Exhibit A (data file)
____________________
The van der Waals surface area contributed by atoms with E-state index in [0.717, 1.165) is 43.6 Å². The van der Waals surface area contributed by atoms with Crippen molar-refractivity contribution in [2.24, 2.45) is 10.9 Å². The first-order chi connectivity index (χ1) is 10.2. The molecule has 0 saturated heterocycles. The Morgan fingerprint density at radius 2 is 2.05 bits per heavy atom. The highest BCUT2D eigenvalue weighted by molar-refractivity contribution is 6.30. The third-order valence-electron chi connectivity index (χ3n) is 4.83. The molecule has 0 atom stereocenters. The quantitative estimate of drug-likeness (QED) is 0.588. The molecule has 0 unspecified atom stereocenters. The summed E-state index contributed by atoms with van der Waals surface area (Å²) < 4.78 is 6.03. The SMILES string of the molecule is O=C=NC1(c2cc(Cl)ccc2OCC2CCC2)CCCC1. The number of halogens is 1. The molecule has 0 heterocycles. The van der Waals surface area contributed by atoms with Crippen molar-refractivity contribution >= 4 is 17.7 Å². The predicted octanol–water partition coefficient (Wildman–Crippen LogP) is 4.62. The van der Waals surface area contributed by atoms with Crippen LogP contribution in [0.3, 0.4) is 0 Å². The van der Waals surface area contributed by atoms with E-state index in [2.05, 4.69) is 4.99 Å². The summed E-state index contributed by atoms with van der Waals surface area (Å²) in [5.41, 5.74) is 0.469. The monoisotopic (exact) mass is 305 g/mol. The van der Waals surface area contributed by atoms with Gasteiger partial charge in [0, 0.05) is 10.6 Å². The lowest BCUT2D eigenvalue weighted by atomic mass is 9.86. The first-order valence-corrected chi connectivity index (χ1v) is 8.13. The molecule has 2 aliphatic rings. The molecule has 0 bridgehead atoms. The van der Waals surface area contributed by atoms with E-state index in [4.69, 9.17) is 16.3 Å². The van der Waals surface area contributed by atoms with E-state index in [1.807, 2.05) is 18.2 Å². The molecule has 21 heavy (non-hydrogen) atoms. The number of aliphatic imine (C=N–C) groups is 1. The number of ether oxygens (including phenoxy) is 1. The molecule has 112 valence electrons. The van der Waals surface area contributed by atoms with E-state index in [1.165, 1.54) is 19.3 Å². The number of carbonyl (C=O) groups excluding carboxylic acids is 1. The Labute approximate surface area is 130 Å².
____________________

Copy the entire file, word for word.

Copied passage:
The van der Waals surface area contributed by atoms with E-state index in [0.717, 1.165) is 43.6 Å². The van der Waals surface area contributed by atoms with Crippen molar-refractivity contribution in [2.24, 2.45) is 10.9 Å². The first-order chi connectivity index (χ1) is 10.2. The molecule has 0 saturated heterocycles. The Morgan fingerprint density at radius 2 is 2.05 bits per heavy atom. The highest BCUT2D eigenvalue weighted by molar-refractivity contribution is 6.30. The third-order valence-electron chi connectivity index (χ3n) is 4.83. The molecule has 0 atom stereocenters. The quantitative estimate of drug-likeness (QED) is 0.588. The molecule has 0 unspecified atom stereocenters. The summed E-state index contributed by atoms with van der Waals surface area (Å²) < 4.78 is 6.03. The SMILES string of the molecule is O=C=NC1(c2cc(Cl)ccc2OCC2CCC2)CCCC1. The number of halogens is 1. The molecule has 0 heterocycles. The van der Waals surface area contributed by atoms with Crippen molar-refractivity contribution >= 4 is 17.7 Å². The predicted octanol–water partition coefficient (Wildman–Crippen LogP) is 4.62. The van der Waals surface area contributed by atoms with Crippen LogP contribution in [0.3, 0.4) is 0 Å². The van der Waals surface area contributed by atoms with E-state index in [2.05, 4.69) is 4.99 Å². The summed E-state index contributed by atoms with van der Waals surface area (Å²) in [5.41, 5.74) is 0.469. The monoisotopic (exact) mass is 305 g/mol. The van der Waals surface area contributed by atoms with Gasteiger partial charge in [0, 0.05) is 10.6 Å². The lowest BCUT2D eigenvalue weighted by atomic mass is 9.86. The first-order valence-corrected chi connectivity index (χ1v) is 8.13. The molecule has 2 aliphatic rings. The molecule has 0 bridgehead atoms. The van der Waals surface area contributed by atoms with E-state index in [4.69, 9.17) is 16.3 Å². The van der Waals surface area contributed by atoms with E-state index in [1.807, 2.05) is 18.2 Å². The molecule has 21 heavy (non-hydrogen) atoms. The number of aliphatic imine (C=N–C) groups is 1. The number of ether oxygens (including phenoxy) is 1. The molecule has 112 valence electrons. The van der Waals surface area contributed by atoms with E-state index in [1.165, 1.54) is 19.3 Å². The number of carbonyl (C=O) groups excluding carboxylic acids is 1. The Labute approximate surface area is 130 Å².